The holidays are a wonderful time to share good feelings and sometimes that includes gifts. But you don’t want your seasonal gift to result in a January gift for plaintiffs’ lawyers.
Now is a good time to look at your policies on giving and receiving gifts and remind employees of their application to the holiday season. Here are some suggestions:
- Never solicit a gift. The subtle “I am sorry but I don’t recall receiving your holiday cheer this year” is as subtle as Lady Gaga is conventional.
- Check your policy to see if you can accept gifts. There may be a prohibition or requirements, for example, donate to a charity.
- Even if you can accept gifts, some gifts may collide with other policies. For example, some vendors and suppliers may give a bottle of wine or other alcohol as a gift. Yet, many employers prohibit alcohol in the workplace. Address head on: If you are given a gift of alcohol, do not open or consume at work—take home the day of receipt.
- Make clear that there should be no gifts of a sexual or suggestive nature. Yes, managers have given subordinates gifts from Victoria's Secret. These same managers send Valentines cards to their subordinates, too. What are they thinking? Yes, I am giving them the benefit of the doubt by using the word “thinking.”
- Consider placing limits on the dollar value of gifts that can be given or received, if you have not done so already. Gifts that are expensive may suggest something is expected in return. You don’t want your employees giving or receiving Jimmy Choo shoes, Python golf clubs or trips to Bermuda.
- Consider requiring employees to report gifts that have a likely value above a certain number, for example. Many employers already have such a requirement so it is simply a question of reminding employees of the application of the rule to the holiday season.
- Make explicit that there can be NO gifts to elected or appointed officials. A gift to the EEOC investigator assigned to your case may result in a referral to the justice department.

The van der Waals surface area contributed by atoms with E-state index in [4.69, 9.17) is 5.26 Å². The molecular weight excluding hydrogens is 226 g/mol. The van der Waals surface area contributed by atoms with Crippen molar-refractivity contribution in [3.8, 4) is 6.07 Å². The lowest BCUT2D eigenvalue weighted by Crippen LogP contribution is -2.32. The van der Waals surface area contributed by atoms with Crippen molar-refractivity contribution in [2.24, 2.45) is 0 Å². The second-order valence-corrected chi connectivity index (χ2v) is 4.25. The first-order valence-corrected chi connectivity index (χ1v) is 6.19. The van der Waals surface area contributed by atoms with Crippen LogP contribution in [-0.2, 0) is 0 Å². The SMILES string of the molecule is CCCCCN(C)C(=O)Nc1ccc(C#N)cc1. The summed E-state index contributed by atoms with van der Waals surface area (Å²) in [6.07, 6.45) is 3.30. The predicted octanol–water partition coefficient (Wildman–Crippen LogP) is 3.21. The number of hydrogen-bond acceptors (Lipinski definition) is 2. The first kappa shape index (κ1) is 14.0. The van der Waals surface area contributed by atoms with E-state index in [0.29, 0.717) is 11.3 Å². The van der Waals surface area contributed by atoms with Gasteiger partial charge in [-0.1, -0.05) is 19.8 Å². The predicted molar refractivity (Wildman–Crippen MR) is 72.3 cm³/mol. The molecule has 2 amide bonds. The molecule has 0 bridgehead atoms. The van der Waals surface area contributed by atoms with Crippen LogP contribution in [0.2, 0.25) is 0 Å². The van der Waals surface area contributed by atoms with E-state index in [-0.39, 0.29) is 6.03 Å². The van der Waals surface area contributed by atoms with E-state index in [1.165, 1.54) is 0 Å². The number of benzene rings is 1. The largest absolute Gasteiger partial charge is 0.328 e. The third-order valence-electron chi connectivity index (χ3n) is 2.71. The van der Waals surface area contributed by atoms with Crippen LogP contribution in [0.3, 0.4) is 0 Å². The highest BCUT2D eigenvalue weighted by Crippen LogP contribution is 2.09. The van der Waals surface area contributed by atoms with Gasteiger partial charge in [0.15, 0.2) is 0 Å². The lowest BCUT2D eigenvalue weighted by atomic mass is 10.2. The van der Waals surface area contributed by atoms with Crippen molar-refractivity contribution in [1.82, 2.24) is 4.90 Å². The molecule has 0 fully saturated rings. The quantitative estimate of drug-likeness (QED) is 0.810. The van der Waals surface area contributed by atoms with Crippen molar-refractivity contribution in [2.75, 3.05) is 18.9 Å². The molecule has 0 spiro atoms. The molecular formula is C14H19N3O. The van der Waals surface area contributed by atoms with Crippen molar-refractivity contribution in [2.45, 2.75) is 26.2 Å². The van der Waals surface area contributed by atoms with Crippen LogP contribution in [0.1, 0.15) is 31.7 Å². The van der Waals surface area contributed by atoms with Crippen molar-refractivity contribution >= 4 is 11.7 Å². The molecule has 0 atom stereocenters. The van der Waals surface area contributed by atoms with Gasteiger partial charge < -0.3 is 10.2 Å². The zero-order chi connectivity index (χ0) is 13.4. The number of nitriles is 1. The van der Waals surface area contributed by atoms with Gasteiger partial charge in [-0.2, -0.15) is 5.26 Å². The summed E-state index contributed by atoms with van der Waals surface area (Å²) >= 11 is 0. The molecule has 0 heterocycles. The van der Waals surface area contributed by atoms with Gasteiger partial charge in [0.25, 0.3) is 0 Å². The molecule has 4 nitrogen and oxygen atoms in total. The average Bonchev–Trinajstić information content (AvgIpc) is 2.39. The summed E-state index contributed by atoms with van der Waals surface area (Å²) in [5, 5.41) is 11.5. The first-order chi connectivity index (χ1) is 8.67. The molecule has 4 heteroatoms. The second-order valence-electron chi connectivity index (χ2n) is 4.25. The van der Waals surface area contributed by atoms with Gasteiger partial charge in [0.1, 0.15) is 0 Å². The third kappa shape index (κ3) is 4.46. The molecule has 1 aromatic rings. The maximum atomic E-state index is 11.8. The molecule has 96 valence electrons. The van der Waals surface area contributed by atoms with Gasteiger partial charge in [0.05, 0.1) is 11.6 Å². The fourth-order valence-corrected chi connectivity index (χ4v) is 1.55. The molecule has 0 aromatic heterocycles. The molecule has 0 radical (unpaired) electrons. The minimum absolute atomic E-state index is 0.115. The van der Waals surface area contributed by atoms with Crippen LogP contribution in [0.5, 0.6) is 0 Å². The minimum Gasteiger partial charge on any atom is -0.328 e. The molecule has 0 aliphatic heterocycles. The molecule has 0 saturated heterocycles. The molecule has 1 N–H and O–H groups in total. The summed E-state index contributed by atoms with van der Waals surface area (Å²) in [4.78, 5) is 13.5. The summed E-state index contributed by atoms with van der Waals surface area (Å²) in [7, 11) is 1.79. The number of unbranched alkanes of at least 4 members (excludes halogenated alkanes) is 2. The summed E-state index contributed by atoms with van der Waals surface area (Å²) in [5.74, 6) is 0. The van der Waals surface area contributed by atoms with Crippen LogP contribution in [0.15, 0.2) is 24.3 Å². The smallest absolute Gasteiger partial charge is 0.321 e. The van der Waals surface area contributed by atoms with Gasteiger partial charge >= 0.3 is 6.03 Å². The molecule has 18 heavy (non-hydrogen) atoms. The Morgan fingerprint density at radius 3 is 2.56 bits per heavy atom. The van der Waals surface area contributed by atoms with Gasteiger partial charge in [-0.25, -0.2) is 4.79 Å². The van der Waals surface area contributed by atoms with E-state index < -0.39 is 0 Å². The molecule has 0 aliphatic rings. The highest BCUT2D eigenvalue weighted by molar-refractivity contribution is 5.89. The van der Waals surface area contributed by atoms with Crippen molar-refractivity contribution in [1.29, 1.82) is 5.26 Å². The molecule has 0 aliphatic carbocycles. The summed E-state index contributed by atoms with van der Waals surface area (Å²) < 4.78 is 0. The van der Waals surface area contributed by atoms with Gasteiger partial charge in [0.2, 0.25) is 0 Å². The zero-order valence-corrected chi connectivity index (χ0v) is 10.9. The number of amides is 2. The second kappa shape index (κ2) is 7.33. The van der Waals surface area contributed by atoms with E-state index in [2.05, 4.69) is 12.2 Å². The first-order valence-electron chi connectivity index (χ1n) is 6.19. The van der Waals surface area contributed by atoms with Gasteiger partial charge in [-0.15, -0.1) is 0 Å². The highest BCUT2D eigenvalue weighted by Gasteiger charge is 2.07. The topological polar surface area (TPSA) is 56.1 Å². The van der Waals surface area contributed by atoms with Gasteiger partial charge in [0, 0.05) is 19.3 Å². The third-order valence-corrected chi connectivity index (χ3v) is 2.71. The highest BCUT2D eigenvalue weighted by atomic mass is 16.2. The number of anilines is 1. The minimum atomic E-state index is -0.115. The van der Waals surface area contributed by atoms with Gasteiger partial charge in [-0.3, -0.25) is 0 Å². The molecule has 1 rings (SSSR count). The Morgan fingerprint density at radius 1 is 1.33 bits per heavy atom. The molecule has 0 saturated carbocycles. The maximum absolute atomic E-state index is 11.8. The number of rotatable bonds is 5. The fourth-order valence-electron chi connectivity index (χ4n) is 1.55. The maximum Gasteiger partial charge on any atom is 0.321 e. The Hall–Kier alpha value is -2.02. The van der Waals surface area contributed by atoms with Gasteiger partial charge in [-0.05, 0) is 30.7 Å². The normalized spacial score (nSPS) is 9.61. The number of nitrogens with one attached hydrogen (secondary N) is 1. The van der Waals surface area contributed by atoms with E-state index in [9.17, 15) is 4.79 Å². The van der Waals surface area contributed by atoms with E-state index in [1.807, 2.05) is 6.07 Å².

- When giving gifts, think about the card that goes with it. If you know someone celebrates a holiday, it is fine to refer to the holiday. If I know someone celebrates Christmas, I always wish them a Merry Christmas, just as I appreciate when someone who knows I celebrate Hanukkah wishes me the same. But if you don’t know, don’t guess, stereotype or assume; play it safe with “happy holiday.”
- Remember, not all employees celebrate holidays at same time of year (or celebrate holidays at all). Legal and employee relations considerations require that we consider time off (now or at other times of the year) on days other than when our offices close.
- Of course, the greatest gift to a plaintiffs’ lawyer can be harassment and other claims that arise from a holiday party. You can still have fun at holiday functions without making plaintiffs’ lawyers rich. See article I wrote for BusinessWeek on this issue here.
Finally, I cannot avoid taking advantage of the opportunity to speak for those who cannot speak for themselves. Consider for a friend or loved one the gift of life: an older shelter cat or dog that may not survive without you! Too many precious creatures are euthanized every day. Please save one.
This blog should not be construed as legal advice, pertaining to specific factual situation or establishing an attorney-client relationship.
For more on employment and the law, visit SHRM’s Legal Issues page at http://www.shrm.org/legalissues/Pages/default.aspx.